Phrase structure rules are usually of the following form:
meaning that the constituent is separated into the two subconstituents and . Some further examples for English are as follows:
The first rule reads: An S (sentence) consists of an NP (noun phrase) followed by a VP (verb phrase). The second rule reads: A noun phrase consists of a Det (determiner) followed by an N (noun). Some further categories are listed here: AP (adjective phrase), AdvP (adverb phrase), PP (prepositional phrase), etc. Applying the phrase structure rules in a neutral manner, it is possible to generate many proper sentences of English. But it is also quite possible that the rules generate syntactically correct but semantically nonsensical sentences. The following example sentence is notorious in this regard, since it is complete nonsense, even though it is syntactically correct:
- Colorless green ideas sleep furiously
This sentence was constructed by Noam Chomsky as an illustration that phrase structure rules are capable of generating syntactically correct but semantically incorrect sentences. Phrase structure rules break sentences down into their constituent parts. These constituents are often represented as tree structures. The tree for Chomsky's famous sentence can be rendered as follows:
A constituent is any word or combination of words that is dominated by a single node. Thus each individual word is a constituent. Further, the subject NP Colorless green ideas, the minor NP green ideas, and the VP sleep furiously are constituents. Phrase structure rules and the tree structures that are associated with them are a form of immediate constituent analysis.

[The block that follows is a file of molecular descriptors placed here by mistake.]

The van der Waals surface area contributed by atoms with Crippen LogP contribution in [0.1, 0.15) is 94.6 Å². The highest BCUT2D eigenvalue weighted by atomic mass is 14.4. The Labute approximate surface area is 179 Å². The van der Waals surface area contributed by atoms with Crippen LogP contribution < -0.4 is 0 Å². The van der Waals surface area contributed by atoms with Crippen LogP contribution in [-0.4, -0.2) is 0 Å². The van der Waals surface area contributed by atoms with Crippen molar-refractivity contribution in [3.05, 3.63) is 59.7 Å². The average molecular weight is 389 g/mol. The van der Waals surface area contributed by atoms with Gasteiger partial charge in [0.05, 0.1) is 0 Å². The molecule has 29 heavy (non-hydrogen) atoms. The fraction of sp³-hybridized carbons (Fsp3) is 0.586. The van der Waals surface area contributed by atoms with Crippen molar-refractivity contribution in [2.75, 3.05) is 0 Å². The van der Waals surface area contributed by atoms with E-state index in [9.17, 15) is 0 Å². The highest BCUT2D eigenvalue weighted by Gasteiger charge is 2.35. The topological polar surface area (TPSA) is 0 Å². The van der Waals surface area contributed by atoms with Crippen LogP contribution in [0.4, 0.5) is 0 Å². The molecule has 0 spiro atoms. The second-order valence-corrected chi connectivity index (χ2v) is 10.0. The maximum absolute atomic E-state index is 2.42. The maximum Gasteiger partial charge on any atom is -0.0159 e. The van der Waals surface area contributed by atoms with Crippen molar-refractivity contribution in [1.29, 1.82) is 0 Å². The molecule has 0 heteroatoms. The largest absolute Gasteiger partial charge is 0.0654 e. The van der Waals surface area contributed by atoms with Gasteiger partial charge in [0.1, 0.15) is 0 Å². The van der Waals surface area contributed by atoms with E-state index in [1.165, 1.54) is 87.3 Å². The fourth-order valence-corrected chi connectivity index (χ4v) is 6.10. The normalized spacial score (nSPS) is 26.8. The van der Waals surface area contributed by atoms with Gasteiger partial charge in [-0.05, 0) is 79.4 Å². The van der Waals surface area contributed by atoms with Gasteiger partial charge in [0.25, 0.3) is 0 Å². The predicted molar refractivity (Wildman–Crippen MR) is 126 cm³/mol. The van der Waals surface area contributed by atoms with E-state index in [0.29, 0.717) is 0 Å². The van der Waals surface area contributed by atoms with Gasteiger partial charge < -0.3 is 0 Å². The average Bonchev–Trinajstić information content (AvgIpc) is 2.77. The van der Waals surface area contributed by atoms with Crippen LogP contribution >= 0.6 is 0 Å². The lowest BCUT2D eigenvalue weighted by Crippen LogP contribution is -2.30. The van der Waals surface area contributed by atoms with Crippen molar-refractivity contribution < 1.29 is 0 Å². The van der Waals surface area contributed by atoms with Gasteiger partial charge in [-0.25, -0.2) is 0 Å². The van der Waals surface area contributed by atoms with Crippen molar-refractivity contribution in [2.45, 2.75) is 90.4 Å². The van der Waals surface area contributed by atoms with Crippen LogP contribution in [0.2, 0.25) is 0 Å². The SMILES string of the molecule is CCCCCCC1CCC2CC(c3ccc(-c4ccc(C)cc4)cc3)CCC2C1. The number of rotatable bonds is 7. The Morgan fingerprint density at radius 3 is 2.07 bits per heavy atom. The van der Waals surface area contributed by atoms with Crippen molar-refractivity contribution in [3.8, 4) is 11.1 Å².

Read more about this topic: Phrase Structure Rules
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Famous quotes containing the word definition:
“The definition of good prose is proper words in their proper places; of good verse, the most proper words in their proper places. The propriety is in either case relative. The words in prose ought to express the intended meaning, and no more; if they attract attention to themselves, it is, in general, a fault.”
—Samuel Taylor Coleridge (17721834)
“Beauty, like all other qualities presented to human experience, is relative; and the definition of it becomes unmeaning and useless in proportion to its abstractness. To define beauty not in the most abstract, but in the most concrete terms possible, not to find a universal formula for it, but the formula which expresses most adequately this or that special manifestation of it, is the aim of the true student of aesthetics.”
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“Its a rare parent who can see his or her child clearly and objectively. At a school board meeting I attended . . . the only definition of a gifted child on which everyone in the audience could agree was mine.”
—Jane Adams (20th century)